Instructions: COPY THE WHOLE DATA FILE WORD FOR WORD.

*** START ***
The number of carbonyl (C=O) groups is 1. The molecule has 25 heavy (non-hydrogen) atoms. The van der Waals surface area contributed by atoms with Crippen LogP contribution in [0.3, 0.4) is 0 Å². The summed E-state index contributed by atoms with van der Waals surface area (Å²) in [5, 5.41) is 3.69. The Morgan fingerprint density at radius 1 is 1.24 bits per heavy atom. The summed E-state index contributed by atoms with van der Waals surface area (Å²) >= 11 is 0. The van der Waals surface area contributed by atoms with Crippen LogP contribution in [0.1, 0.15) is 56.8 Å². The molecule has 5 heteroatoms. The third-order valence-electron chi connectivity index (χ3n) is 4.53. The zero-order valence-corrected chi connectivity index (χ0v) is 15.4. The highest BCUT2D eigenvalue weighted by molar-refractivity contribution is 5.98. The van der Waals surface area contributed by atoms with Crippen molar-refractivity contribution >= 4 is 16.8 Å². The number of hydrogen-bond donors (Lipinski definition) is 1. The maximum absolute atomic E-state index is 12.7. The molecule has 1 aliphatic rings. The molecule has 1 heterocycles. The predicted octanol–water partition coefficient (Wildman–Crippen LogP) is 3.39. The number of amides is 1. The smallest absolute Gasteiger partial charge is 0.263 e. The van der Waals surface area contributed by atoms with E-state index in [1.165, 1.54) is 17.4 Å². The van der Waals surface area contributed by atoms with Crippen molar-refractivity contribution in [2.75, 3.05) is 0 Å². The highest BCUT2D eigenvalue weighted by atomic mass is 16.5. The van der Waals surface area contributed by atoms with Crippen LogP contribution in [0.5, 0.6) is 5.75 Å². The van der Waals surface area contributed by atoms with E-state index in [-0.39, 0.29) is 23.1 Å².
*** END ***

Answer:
The number of carbonyl (C=O) groups is 1. The molecule has 25 heavy (non-hydrogen) atoms. The van der Waals surface area contributed by atoms with Crippen LogP contribution in [0.3, 0.4) is 0 Å². The summed E-state index contributed by atoms with van der Waals surface area (Å²) in [5, 5.41) is 3.69. The Morgan fingerprint density at radius 1 is 1.24 bits per heavy atom. The summed E-state index contributed by atoms with van der Waals surface area (Å²) >= 11 is 0. The van der Waals surface area contributed by atoms with Crippen LogP contribution in [0.1, 0.15) is 56.8 Å². The molecule has 5 heteroatoms. The third-order valence-electron chi connectivity index (χ3n) is 4.53. The zero-order valence-corrected chi connectivity index (χ0v) is 15.4. The highest BCUT2D eigenvalue weighted by molar-refractivity contribution is 5.98. The van der Waals surface area contributed by atoms with Crippen molar-refractivity contribution >= 4 is 16.8 Å². The number of hydrogen-bond donors (Lipinski definition) is 1. The maximum absolute atomic E-state index is 12.7. The molecule has 1 aliphatic rings. The molecule has 1 heterocycles. The predicted octanol–water partition coefficient (Wildman–Crippen LogP) is 3.39. The number of amides is 1. The smallest absolute Gasteiger partial charge is 0.263 e. The van der Waals surface area contributed by atoms with E-state index in [1.165, 1.54) is 17.4 Å². The van der Waals surface area contributed by atoms with Crippen molar-refractivity contribution in [2.75, 3.05) is 0 Å². The highest BCUT2D eigenvalue weighted by atomic mass is 16.5. The van der Waals surface area contributed by atoms with Crippen LogP contribution in [0.5, 0.6) is 5.75 Å². The van der Waals surface area contributed by atoms with E-state index in [-0.39, 0.29) is 23.1 Å².